“Woah. That’s so true. That’s crazy true. How do I fix that? I’m gonna work on that. I’m not gonna ask for nothin’ next time. I can get over that, right? When I’m ready? I’m not gonna love no one til I’m not needy no more.”

“Maybe it’s okay if love makes us needy,” I ponder, “Maybe everything in the universe runs on interdependence and love shows us that.”

“Like us needing mum.”

“Yeah, like that. Some things you never get over. I don’t know much, Luke, but here’s what I wish someone had told me when I was young. In fact, I wish someone had said it over and over, ’til I could hear it. You don’t need to be fixed. The stuff you struggle with, that anxiousness, that need for reassurance? That’s always gonna be there. And it’s okay. Maybe you just need to accept it. My yoga teacher told me it’s like gravity. When you know what you’re working with, you can lean into it and use it, rather than try to change it.

And even if it causes you trouble, that weight, you can learn to work around it, like a lever. You don’t have to pretend to be relaxed and easy—the way some privileged people are. When we pretend to be like them, it’s just a performance, and no one will love us for who we are when we’re performing. They’ll just love the performance.”

“Is that why you perform?”

I stare at him. Who is this kid?

“Yeah, probably,” I say, “I know how to do it. It’s easier. I’m not sure I even know who I am when I’m not trying to make someone happy.”

“That’s okay. I can tell you’re not performing now. So that’s somethin’.”

I nod.

We both watch the road, and I wonder if it’s my imagination, or if I’m hallucinating the way the sunlight is striking a blue horse reared up on its hind legs in such a way that its red fiery eyes look like a demon. I ask him if that horse is about to lazar attack us.

“Oh yeah, the demon horse of Denver, Bluciver. Killed the guy who made it and the guy who put it up.”

“What? For real?”

“Yeah, that’s what they say.”

“That’s super creepy. Why is it out here?”

“Scare people like you away, I s’pose.”

I laugh out loud.

“Gotta be tough to live here,” he says.

“Gotta be tough to live anywhere, I counter, “Life is f*cking tough.”

“Got that right.”

We begin to pull into the airport and he asks me which airline. I tell him Frontier and he capably maneuvers into the right lane.

“Or maybe it’s just hard for the broken people,” he says, clearly putting me in that category.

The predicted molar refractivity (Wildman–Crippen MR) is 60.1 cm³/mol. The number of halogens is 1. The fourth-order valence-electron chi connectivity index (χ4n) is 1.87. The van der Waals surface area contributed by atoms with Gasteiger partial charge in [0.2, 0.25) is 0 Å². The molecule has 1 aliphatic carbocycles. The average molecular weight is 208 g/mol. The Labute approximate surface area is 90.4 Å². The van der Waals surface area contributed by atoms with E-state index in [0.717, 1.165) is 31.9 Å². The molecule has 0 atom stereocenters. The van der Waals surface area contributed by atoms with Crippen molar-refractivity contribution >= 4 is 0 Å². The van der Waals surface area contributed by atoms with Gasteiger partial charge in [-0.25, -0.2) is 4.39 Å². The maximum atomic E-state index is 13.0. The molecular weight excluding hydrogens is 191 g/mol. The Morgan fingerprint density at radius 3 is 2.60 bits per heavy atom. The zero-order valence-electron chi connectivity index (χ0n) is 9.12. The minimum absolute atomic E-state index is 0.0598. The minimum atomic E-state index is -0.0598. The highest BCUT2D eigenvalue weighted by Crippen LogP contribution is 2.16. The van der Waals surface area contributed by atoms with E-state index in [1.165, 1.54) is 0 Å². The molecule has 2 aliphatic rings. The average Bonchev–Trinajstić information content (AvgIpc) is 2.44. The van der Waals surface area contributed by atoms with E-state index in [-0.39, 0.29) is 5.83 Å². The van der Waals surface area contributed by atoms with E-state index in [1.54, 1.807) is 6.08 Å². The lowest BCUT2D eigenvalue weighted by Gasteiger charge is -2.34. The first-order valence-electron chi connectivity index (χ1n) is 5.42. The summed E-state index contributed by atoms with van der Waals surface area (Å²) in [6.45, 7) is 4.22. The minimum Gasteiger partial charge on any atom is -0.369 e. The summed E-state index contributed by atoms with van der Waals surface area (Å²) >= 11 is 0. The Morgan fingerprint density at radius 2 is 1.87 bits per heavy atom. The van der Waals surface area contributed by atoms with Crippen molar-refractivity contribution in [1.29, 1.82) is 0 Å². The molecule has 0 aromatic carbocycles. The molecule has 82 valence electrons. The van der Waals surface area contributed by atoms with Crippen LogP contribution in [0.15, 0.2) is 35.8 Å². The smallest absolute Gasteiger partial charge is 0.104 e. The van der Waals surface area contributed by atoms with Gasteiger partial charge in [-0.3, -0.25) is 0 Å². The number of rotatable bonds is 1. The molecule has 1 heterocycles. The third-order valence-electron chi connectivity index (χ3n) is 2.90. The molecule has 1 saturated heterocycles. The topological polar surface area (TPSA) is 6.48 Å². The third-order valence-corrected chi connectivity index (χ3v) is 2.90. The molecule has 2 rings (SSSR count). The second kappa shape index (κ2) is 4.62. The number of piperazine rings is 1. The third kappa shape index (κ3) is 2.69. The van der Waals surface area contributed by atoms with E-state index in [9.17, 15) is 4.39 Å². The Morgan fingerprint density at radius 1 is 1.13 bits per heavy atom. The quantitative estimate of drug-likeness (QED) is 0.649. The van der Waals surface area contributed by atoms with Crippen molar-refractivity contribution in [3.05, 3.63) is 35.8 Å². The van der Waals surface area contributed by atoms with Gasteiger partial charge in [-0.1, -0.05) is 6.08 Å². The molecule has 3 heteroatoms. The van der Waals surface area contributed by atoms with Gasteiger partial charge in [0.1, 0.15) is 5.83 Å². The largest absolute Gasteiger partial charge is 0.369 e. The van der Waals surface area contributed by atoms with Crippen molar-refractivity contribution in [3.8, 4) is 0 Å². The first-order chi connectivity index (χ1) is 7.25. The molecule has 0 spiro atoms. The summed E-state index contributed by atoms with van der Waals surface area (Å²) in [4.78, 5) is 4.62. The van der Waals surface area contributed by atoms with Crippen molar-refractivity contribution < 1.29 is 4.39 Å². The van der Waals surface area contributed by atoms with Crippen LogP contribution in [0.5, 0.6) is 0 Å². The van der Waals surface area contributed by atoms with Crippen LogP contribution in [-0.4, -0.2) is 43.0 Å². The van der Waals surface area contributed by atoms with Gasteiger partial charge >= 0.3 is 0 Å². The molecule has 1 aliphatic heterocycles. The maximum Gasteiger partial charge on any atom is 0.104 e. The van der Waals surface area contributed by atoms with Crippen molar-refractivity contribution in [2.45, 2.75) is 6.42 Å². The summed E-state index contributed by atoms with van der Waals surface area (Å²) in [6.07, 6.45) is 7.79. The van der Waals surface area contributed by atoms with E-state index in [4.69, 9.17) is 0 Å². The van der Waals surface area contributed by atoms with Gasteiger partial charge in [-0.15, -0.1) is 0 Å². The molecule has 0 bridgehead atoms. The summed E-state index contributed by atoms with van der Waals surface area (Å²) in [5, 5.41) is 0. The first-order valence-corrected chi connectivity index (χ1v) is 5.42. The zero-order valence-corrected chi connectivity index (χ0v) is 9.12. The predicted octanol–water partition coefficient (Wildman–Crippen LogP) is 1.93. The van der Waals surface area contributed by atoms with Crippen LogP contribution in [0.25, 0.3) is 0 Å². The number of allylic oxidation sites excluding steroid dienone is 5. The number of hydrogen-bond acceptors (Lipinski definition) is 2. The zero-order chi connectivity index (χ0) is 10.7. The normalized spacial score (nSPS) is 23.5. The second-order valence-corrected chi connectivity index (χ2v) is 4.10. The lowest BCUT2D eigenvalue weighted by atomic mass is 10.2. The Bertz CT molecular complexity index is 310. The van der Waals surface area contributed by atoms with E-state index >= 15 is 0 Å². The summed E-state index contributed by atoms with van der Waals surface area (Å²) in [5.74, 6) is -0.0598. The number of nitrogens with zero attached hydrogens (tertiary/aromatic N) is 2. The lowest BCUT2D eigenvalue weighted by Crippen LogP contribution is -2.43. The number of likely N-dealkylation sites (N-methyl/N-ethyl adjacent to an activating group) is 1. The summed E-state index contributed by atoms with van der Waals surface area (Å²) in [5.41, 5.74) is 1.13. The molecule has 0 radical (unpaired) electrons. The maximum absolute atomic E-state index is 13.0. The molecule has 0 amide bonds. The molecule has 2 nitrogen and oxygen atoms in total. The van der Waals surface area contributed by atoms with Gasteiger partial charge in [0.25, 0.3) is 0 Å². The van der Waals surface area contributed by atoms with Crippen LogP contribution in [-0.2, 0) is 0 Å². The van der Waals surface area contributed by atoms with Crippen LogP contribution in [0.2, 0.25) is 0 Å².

“Everyone’s broken, one way or another,” I offer.

“Is that true?” he asks me.

“I think so. Sometimes people with strong families who have always let them in, who have always cared for them, no matter what sort of mistakes they made, who have never had to fight for belonging, have more layers of protection. But don’t let those people convince you you’re not enough, for not having that. Don’t let them act like it’s your fault, that there’s something wrong with you. Don’t let them convince you they’re doing you a favor just letting you sit at the table.”

“Sometimes she wouldn’t let me around her family at all. It was like she was ashamed.”

“Yeah. That happens. What would you do when that happened?”

“Try harder. Try to be enough.”

“You’re enough.”

“‘Fraid not.”

He pulls up to the curb but doesn’t turn off the car or get out. He just looks at me.

“Hey Luke,” I say, looking at him intently, “You got a whole new chance here. Don’t ignore what you need. You don’t have to go back to working so hard for crumbs. Choose a girl who loves generously. Watch the way she moves, how she has so much love it falls on everyone. When she falls in love with you, let her. Test her early on, if you can. Tell her your story. See if she flinches, or if she becomes warm and generous and welcomes you into her world.”

He considers this.

“And when you push her away, don’t run too far. She’ll come back.


“Yeah, probably. Hopefully. But either way, come back to yourself. For yourself. Promise?”

He nods and then turns away, presumably so I won’t see that the tears that have been welling up on and off all drive have now begun dripping down into his mouth. He opens the door, and grabs my bag. Before he hands it to me, he sets it down and opens his arms like he wants to hug me, but I nod, instead, performing politely. I thank him for the ride. And for the Coconut Berry.

“Awesome new flavor.”

“Yeah,” he says, “Gotta try new things when you’re in new places, huh? Thanks for riding with me. You be safe on your travels, ya hear? The world ain’t got ‘nough of you yet.”

“Nor of you, Luke. Believe it.”